In this spotlight series, we will feature members to highlight their accomplishments as immunization professionals and learn from their programs. This interview is with Jude Tuma,Technical Officer at World Health Organization Headquarters - Geneva.
What is your name, job title, and place of work?
Jude Tuma, Technical Officer, World Health Organization Headquarters - Geneva
What or who influenced you to become an immunization/EPI professional? In other words, why did you pursue this career?
Though my beginning in EPI was opportunistic, working in a country and seeing children sick and dying from diseases for which there are available vaccines but poorly distributed and utilized for the vaccination and immunization of children greatly impacted my desire to help.
What steps did you take to become an immunization/EPI professional?
Studying public health and researching on immunization coverage in developing countries then having the opportunity to support the polio eradication initiative in different countries. These gave me the prospective to become the professional I am today.
What is the most rewarding aspect of your job?
Seeing children vaccinated and living a happy life with the opportunity to study and be educated.
What is a lasting change you hope to see in your immunization program?
Attaining high immunization coverage in general, for all vaccine preventable diseases, and polio eradicated.
What is your greatest professional achievement?
Discussing and learning from local leaders in Chad how immunization campaigns could be better organized and succeeding in organizing two quality rounds of campaigns to vaccinate and stop wild polio virus epidemic in 2012.
In your career, has there been a time when you had to make a critical decision quickly? How did you approach it? Who did you ask for help or advice?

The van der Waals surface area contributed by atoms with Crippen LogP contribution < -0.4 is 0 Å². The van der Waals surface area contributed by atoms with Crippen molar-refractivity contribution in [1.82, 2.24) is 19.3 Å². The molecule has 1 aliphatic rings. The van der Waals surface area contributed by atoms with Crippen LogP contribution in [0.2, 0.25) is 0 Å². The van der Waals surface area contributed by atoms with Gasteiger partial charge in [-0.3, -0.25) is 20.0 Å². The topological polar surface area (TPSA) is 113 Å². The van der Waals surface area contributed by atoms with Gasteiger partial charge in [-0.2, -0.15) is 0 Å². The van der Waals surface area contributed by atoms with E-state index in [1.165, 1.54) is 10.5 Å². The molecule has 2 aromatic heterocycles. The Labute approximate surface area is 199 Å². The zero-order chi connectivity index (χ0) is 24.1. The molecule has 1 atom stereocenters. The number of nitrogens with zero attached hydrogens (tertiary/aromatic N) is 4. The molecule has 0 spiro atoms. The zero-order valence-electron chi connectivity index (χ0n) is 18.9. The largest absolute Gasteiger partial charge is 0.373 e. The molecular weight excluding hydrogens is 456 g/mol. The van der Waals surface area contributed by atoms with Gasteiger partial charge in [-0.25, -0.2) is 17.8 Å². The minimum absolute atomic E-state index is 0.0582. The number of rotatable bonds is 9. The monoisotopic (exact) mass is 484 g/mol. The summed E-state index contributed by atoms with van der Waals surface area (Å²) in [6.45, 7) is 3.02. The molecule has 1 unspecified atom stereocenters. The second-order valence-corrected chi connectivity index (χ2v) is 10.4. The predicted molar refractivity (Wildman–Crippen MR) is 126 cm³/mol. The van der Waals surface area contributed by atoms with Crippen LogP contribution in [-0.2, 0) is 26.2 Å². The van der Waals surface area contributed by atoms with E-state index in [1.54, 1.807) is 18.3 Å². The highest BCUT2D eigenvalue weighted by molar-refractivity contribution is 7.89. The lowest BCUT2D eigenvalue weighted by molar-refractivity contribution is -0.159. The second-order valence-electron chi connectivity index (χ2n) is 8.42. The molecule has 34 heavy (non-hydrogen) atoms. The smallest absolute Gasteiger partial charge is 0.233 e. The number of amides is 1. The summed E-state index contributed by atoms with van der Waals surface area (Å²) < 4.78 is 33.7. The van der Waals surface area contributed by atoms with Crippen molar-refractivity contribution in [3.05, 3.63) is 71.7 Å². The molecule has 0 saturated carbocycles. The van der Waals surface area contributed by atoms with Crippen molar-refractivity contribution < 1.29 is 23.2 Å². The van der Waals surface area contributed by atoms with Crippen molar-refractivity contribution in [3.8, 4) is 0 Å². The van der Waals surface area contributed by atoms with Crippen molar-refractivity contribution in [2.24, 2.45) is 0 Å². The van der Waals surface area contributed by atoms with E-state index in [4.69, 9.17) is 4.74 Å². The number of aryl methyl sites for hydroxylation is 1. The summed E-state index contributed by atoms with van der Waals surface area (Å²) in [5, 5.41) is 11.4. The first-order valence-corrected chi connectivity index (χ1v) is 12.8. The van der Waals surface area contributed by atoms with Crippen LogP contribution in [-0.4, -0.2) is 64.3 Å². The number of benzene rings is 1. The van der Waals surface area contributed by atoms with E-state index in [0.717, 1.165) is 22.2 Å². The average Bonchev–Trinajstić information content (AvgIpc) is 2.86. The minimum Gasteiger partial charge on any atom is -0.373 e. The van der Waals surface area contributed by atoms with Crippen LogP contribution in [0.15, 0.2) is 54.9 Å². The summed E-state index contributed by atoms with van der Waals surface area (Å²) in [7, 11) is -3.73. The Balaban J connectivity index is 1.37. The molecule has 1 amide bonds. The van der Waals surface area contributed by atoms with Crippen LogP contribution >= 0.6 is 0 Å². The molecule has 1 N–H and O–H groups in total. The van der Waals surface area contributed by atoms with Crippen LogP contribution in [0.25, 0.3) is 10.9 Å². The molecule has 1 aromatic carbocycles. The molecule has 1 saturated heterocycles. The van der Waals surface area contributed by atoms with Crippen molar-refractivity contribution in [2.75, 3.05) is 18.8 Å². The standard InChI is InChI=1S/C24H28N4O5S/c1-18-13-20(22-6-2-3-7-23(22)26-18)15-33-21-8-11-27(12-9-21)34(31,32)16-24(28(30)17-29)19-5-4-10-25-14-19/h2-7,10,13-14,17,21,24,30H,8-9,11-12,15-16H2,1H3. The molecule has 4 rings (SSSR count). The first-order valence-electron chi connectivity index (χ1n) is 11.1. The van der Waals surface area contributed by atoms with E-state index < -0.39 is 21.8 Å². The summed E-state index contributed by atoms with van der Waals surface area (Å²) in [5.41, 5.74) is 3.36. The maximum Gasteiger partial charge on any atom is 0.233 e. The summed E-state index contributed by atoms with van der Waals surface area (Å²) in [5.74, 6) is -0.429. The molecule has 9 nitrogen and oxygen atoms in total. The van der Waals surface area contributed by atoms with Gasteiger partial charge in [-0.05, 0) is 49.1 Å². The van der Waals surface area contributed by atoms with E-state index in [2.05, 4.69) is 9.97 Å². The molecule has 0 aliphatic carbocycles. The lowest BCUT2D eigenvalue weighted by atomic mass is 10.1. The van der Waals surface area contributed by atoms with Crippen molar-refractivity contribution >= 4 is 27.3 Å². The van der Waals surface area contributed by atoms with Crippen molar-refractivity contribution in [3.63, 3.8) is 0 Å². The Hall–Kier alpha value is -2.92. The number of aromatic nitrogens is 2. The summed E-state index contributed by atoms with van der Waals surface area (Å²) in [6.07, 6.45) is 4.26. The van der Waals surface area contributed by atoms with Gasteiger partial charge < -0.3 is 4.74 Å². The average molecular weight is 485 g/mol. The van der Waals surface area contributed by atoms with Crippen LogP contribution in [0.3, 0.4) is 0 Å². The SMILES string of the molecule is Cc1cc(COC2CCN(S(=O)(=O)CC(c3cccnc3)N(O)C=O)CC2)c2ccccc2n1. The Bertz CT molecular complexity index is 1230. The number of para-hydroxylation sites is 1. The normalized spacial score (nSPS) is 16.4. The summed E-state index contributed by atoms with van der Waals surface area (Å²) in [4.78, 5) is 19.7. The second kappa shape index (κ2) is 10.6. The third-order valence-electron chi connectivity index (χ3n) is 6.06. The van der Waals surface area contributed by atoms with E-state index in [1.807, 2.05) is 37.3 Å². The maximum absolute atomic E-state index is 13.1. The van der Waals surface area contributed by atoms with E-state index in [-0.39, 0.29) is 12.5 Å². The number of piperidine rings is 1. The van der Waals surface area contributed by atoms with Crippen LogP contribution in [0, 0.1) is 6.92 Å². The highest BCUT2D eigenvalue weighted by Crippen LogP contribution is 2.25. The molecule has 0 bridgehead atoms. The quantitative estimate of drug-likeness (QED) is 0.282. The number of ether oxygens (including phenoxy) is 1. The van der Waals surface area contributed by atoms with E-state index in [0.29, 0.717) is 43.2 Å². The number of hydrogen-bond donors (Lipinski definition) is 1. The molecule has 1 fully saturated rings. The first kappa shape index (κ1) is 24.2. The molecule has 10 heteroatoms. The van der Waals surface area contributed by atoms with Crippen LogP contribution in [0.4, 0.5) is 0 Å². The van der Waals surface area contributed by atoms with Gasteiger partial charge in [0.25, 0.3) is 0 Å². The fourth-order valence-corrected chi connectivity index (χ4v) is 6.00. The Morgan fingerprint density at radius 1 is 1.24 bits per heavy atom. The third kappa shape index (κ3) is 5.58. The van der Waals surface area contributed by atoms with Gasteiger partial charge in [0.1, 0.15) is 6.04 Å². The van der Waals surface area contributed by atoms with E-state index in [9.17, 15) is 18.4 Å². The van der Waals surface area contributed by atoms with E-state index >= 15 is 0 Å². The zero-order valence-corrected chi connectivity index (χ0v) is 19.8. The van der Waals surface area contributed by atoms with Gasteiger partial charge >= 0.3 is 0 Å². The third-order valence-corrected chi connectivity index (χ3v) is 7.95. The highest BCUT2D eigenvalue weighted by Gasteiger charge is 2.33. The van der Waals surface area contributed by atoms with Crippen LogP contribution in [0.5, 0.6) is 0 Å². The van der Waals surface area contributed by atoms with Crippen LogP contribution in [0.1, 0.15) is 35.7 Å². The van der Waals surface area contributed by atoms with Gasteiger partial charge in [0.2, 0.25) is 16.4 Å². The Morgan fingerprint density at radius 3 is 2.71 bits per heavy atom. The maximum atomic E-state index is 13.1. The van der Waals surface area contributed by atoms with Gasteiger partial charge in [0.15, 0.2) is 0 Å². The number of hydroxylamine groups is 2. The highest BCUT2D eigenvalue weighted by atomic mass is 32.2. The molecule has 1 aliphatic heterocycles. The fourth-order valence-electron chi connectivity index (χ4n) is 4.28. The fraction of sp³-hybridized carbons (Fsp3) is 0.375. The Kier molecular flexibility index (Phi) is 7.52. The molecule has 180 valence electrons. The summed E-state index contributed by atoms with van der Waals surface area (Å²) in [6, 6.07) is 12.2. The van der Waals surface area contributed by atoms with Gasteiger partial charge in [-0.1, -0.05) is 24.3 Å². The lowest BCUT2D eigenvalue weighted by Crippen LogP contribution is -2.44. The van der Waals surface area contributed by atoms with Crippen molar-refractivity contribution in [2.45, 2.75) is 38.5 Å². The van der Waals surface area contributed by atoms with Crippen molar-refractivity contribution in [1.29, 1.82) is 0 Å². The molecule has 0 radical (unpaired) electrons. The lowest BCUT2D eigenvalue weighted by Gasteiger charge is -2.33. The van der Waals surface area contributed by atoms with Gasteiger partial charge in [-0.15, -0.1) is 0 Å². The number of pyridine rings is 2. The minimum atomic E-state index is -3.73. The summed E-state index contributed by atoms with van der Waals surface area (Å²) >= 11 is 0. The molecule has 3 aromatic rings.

Yes, the approach to the supplemental immunization activity 2012 in Chad had to be taken immediately. Seeing the urgent need to respond to the polio outbreak in the country and the need for a high quality campaign and given in was my first time in the country, I called the administrative and traditional leaders with the EPI team and asked them to explain the challenges they had with previous campaign and what needed to be done differently. We dialogue and I learnt from them and suggested what could be done differently. Our findings were presented to the coordination committee for immunization and it was endorsed. The country office then presented the approach to our bosses in AFRO and Geneva. They approved and funded immediately.
In your opinion, what is the largest challenge EPI managers will face in the next 10 years, and what skills will EPI managers need to handle those challenges?
Understanding the factions within the EPI program is paramount. These managers need to know the values, loyalties and the losses of each faction and how best to work within those confines for the benefit of the program. Secondly, funding for immunization activities in the developing countries will remains a major challenge for EPI managers. These managers need to understand how present this challenge (having a courageous conversation) on the need for funding preventive health to their political and administrative leaders in a convincing manner.
Who is your role model, and why?
Dr. Ben Nkwane. He started working with me at the beginning of my career, he saw something in me, believed in me and encouraged me to do even more for the polio eradication and the vaccination of children.
View Jude Tuma's Boost profile and send him a message here.